(Today’s Author is Lou from MWM Kingsteignton)
It’s that amazing time of year again when the change of the seasons becomes very evident. We’ve experienced our first autumn storms which for me has finally drawn a line under summertime. I’m looking forward now to what the end of the year brings.
Only last weekend I could still convince myself that summer was holding on – Saturday brought perfect blue skies and rather warm sunshine, hot enough to happily sit outdoors and enjoy a leisurely lunch, I even put sun-cream on the back of my neck!
A ‘leisurely lunch’ I hear you say? Why, yes! Thanks to the wonder that is Dads Fest! My two treasures were away for the whole weekend camping with Daddy at this marvellous Dad-centric festival in Beeson, South Devon. Organised by the Dangerous Dads group, which has gone from strength to strength since its beginnings in 2007, Dads Fest is a yearly camping festival for Dads and their children. It’s the venue for the annual Dad Dancing Competition amongst many other wonderful out-doors activities. Set in a tranquil country coastal setting with all the basic facilities necessary and a fully catered ticket option to take the strain off catering for those appetites enhanced by all that fresh air! The Dads Fest weekend is a rare opportunity in the year for me to enjoy some quality away-time, being an adult without also being Mummy and I treasure it!
So, I waved goodbye to my little family late Friday afternoon, after assisting in the planning and car packing and was able to enjoy some peaceful Mum time – for the whole weekend, amazing! Solitude, when you are a Mum to two under six, is a very rare commodity and I was determined to made the most of it. I braved my local CrossFit class on Friday evening for a free taster session (honestly, I won’t say I enjoyed this, but I did feel the benefits afterwards), watched the first half of a super film and had an early night.
Saturday morning was dedicated to a meditation class and yoga session, followed by helping a good friend in her charity shop before enjoying that leisurely lunch I mentioned above. On my drive home I took a very pleasant detour on to Dartmoor and strode up to the top of Honeybag Tor from Bonehill Rocks, at adult pace, enjoying the view and the quiet, the feeling of space and ability to breathe and most special of all the ability to please myself without having to satisfy the whims of any small person in my vicinity! On Sunday I read my book. All day. And had a nap in the afternoon. Popped out for milk. That was it. Total bliss!!!!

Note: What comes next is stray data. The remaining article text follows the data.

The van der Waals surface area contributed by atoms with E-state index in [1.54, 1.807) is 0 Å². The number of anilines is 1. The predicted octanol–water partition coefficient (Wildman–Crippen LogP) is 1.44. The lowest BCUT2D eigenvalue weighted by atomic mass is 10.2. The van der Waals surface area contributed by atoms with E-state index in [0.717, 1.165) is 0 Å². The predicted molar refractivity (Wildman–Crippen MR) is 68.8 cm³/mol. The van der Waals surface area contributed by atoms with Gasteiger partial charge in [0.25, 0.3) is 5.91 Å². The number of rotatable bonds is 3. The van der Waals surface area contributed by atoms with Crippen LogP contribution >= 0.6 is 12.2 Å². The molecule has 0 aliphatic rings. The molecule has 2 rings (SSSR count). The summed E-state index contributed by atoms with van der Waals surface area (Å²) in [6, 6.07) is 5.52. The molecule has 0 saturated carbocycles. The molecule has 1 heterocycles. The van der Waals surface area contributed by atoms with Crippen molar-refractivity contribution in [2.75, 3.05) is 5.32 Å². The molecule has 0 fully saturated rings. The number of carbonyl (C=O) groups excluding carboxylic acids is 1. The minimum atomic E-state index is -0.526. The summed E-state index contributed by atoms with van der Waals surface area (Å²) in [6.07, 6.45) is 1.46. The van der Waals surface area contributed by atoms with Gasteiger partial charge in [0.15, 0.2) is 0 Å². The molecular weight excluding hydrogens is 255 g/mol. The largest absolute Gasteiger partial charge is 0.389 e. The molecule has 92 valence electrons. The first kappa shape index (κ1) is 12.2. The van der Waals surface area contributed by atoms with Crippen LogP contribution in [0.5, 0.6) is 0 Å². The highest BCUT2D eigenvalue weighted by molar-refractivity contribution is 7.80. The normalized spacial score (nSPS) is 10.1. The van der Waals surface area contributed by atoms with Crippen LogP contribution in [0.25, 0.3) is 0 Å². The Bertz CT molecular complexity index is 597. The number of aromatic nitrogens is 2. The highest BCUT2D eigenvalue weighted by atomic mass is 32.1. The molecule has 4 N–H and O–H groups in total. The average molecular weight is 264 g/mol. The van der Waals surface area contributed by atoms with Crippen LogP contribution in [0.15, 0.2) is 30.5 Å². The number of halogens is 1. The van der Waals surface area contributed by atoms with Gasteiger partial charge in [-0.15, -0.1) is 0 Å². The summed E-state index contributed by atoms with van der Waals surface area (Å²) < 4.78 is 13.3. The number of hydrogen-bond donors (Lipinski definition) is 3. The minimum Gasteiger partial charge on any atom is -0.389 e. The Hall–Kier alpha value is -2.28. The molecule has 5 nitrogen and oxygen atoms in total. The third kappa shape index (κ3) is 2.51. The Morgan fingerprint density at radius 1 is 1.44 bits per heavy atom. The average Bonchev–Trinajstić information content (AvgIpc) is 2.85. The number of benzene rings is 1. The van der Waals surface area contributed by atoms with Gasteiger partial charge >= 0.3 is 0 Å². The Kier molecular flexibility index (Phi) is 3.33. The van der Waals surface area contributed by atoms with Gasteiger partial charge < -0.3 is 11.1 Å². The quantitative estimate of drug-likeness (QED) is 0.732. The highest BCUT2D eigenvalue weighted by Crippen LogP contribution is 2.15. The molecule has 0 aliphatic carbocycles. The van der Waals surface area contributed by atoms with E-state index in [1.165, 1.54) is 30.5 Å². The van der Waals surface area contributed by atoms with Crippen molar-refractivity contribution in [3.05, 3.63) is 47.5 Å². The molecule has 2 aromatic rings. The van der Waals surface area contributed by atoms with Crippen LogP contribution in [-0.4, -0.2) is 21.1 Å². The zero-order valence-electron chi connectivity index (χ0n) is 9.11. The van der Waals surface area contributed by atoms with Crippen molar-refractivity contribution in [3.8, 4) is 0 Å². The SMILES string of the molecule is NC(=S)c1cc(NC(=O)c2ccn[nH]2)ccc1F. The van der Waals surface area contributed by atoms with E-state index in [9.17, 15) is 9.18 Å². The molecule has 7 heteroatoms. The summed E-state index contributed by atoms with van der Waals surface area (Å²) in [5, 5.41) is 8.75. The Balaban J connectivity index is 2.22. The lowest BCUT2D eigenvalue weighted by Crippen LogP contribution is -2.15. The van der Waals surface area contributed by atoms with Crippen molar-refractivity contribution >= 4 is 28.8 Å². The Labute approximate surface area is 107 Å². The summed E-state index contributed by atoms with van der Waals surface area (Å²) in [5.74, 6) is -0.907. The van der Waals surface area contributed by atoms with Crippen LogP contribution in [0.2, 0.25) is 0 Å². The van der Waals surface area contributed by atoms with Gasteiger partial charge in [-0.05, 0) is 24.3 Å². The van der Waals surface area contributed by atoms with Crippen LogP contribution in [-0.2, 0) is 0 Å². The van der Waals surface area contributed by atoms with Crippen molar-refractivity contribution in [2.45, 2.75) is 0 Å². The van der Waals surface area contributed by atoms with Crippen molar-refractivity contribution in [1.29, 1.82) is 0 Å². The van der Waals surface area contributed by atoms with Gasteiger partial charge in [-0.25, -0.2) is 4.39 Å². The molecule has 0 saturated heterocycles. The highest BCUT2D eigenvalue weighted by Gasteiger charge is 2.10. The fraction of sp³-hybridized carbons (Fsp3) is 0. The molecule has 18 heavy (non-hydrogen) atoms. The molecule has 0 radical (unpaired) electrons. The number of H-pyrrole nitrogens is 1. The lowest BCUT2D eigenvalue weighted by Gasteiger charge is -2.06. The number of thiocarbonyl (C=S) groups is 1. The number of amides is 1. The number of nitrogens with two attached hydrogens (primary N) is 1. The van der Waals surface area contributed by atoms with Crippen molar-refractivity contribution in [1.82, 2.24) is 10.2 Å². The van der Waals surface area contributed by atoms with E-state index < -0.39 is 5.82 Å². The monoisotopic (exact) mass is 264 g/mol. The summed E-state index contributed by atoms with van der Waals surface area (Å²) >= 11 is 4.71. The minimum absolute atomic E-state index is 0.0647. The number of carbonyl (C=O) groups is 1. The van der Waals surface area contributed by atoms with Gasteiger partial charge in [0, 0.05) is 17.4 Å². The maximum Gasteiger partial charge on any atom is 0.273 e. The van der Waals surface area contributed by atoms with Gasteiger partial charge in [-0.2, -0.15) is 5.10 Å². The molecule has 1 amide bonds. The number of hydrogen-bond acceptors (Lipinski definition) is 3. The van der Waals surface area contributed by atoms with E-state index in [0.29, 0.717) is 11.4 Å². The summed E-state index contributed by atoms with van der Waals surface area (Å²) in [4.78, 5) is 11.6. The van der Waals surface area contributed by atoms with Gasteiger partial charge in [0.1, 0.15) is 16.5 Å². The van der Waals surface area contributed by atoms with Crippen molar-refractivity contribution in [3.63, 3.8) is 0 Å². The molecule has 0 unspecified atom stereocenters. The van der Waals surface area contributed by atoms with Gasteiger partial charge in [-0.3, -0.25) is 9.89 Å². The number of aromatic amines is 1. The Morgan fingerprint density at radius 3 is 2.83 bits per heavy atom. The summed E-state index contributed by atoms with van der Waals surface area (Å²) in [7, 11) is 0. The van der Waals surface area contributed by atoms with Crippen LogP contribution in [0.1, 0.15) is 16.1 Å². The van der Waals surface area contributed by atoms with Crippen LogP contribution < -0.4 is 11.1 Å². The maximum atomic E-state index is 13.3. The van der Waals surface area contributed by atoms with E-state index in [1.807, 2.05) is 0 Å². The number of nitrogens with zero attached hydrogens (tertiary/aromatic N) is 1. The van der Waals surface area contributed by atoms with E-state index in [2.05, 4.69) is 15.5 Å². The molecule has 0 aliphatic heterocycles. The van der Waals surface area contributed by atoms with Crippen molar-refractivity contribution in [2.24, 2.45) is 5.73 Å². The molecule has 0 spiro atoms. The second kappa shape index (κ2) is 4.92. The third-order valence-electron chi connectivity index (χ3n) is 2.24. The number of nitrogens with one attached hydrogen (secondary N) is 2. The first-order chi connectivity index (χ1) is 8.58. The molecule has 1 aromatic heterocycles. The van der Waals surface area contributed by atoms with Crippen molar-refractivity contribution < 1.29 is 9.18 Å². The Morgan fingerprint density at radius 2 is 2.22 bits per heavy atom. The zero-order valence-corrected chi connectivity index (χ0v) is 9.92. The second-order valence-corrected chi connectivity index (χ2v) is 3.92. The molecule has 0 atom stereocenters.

A very tired, grubby but happy little family returned to me late Sunday afternoon, with a huge bag of washing (including three dirty sleeping-bags) and tales of adventure, of sea swimming (without any swim gear) of random eating and silly dancing and above all tons and tons of fun. This year there were no Dads sitting up late drinking beer and chatting until the wee small hours – they went to bed with the kids as they were worn out too!
My husband also had some interesting reflections from the weekend. He told me he’d made a concerted effort this year to talk to more Dads (ones he didn’t know already, he goes with a small group of Dad friends). In his opinion, Dads don’t share their experiences enough with each other and there is much to be learnt from honest reflections about life, when things are tough and also when things are good. That openness and willingness to engage can be really useful and is something that many Dads seemed to struggle with. I suppose this has much to do with opportunity. Most Dads return to work after their two-week paternity leave and it’s the Mummies at home doing the primary caregiving that get to network with other Mums, sharing experiences and struggles whilst entertaining their little ones. I know the Mums at my Music with Mummy sessions certainly do this, and I positively encourage it. I know I did a fair amount myself, and I apologise to Carol if she occasionally had to remind us we were there to sing with our children, not just chat with the other Mums!
So this is where an organisation like Dangerous Dads can play such an important role. Not only does it get involved in organizing regular activities for Dads and their little ones to get involved in together, it allows opportunities for Dads to socialise, and build friendships with other Dads and an environment where experiences can be shared and strength gained from that exchange.
Bravo Dads Fest! And three-cheers to Dangerous Dads! I’m already looking forward to next year!
Lou x x x